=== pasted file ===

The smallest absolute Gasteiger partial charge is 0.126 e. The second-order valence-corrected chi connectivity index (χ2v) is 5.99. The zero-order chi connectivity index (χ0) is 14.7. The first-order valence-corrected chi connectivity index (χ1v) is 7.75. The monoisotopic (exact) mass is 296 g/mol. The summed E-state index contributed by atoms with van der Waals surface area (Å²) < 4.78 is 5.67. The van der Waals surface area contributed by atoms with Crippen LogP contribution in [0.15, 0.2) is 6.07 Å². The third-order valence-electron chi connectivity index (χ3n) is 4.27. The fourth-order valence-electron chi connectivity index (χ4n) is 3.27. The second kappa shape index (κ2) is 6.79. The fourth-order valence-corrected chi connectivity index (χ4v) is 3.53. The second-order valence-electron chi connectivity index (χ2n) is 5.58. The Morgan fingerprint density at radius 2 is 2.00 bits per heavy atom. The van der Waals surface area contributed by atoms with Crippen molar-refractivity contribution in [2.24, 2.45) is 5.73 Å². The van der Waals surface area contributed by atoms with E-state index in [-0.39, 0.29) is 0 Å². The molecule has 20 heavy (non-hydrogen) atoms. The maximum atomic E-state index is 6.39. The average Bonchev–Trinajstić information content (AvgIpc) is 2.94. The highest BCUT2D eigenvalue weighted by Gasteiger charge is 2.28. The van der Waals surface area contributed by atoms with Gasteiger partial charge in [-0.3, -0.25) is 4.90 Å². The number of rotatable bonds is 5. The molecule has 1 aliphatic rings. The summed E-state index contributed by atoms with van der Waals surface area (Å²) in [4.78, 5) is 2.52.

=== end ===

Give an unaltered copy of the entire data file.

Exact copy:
The smallest absolute Gasteiger partial charge is 0.126 e. The second-order valence-corrected chi connectivity index (χ2v) is 5.99. The zero-order chi connectivity index (χ0) is 14.7. The first-order valence-corrected chi connectivity index (χ1v) is 7.75. The monoisotopic (exact) mass is 296 g/mol. The summed E-state index contributed by atoms with van der Waals surface area (Å²) < 4.78 is 5.67. The van der Waals surface area contributed by atoms with Crippen LogP contribution in [0.15, 0.2) is 6.07 Å². The third-order valence-electron chi connectivity index (χ3n) is 4.27. The fourth-order valence-electron chi connectivity index (χ4n) is 3.27. The second kappa shape index (κ2) is 6.79. The fourth-order valence-corrected chi connectivity index (χ4v) is 3.53. The second-order valence-electron chi connectivity index (χ2n) is 5.58. The Morgan fingerprint density at radius 2 is 2.00 bits per heavy atom. The van der Waals surface area contributed by atoms with Crippen molar-refractivity contribution in [2.24, 2.45) is 5.73 Å². The van der Waals surface area contributed by atoms with E-state index in [-0.39, 0.29) is 0 Å². The molecule has 20 heavy (non-hydrogen) atoms. The maximum atomic E-state index is 6.39. The average Bonchev–Trinajstić information content (AvgIpc) is 2.94. The highest BCUT2D eigenvalue weighted by Gasteiger charge is 2.28. The van der Waals surface area contributed by atoms with Gasteiger partial charge in [-0.3, -0.25) is 4.90 Å². The number of rotatable bonds is 5. The molecule has 1 aliphatic rings. The summed E-state index contributed by atoms with van der Waals surface area (Å²) in [4.78, 5) is 2.52.